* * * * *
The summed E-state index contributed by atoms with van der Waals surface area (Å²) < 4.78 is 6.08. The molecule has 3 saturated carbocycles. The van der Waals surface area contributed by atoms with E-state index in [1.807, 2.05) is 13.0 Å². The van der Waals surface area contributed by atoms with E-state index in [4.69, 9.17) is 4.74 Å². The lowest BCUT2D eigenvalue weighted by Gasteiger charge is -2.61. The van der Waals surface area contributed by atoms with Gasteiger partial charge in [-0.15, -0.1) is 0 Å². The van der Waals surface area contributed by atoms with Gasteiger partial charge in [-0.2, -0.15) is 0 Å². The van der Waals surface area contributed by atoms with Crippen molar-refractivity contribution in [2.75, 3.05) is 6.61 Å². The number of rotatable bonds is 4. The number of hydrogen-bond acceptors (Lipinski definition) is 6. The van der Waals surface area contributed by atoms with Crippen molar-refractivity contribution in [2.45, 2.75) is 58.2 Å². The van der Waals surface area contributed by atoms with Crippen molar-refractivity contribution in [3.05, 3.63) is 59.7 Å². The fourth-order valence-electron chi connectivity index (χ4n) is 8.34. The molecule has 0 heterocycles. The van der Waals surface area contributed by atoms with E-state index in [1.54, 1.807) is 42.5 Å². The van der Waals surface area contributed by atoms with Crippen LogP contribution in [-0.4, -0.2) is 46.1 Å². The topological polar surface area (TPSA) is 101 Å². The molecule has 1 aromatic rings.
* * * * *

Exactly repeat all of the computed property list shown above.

The summed E-state index contributed by atoms with van der Waals surface area (Å²) < 4.78 is 6.08. The molecule has 3 saturated carbocycles. The van der Waals surface area contributed by atoms with E-state index in [1.807, 2.05) is 13.0 Å². The van der Waals surface area contributed by atoms with E-state index in [4.69, 9.17) is 4.74 Å². The lowest BCUT2D eigenvalue weighted by Gasteiger charge is -2.61. The van der Waals surface area contributed by atoms with Gasteiger partial charge in [-0.15, -0.1) is 0 Å². The van der Waals surface area contributed by atoms with Gasteiger partial charge in [-0.2, -0.15) is 0 Å². The van der Waals surface area contributed by atoms with Crippen molar-refractivity contribution in [2.75, 3.05) is 6.61 Å². The number of rotatable bonds is 4. The number of hydrogen-bond acceptors (Lipinski definition) is 6. The van der Waals surface area contributed by atoms with Crippen molar-refractivity contribution in [2.45, 2.75) is 58.2 Å². The van der Waals surface area contributed by atoms with Crippen molar-refractivity contribution in [3.05, 3.63) is 59.7 Å². The fourth-order valence-electron chi connectivity index (χ4n) is 8.34. The molecule has 0 heterocycles. The van der Waals surface area contributed by atoms with E-state index in [1.54, 1.807) is 42.5 Å². The van der Waals surface area contributed by atoms with Crippen LogP contribution in [-0.4, -0.2) is 46.1 Å². The topological polar surface area (TPSA) is 101 Å². The molecule has 1 aromatic rings.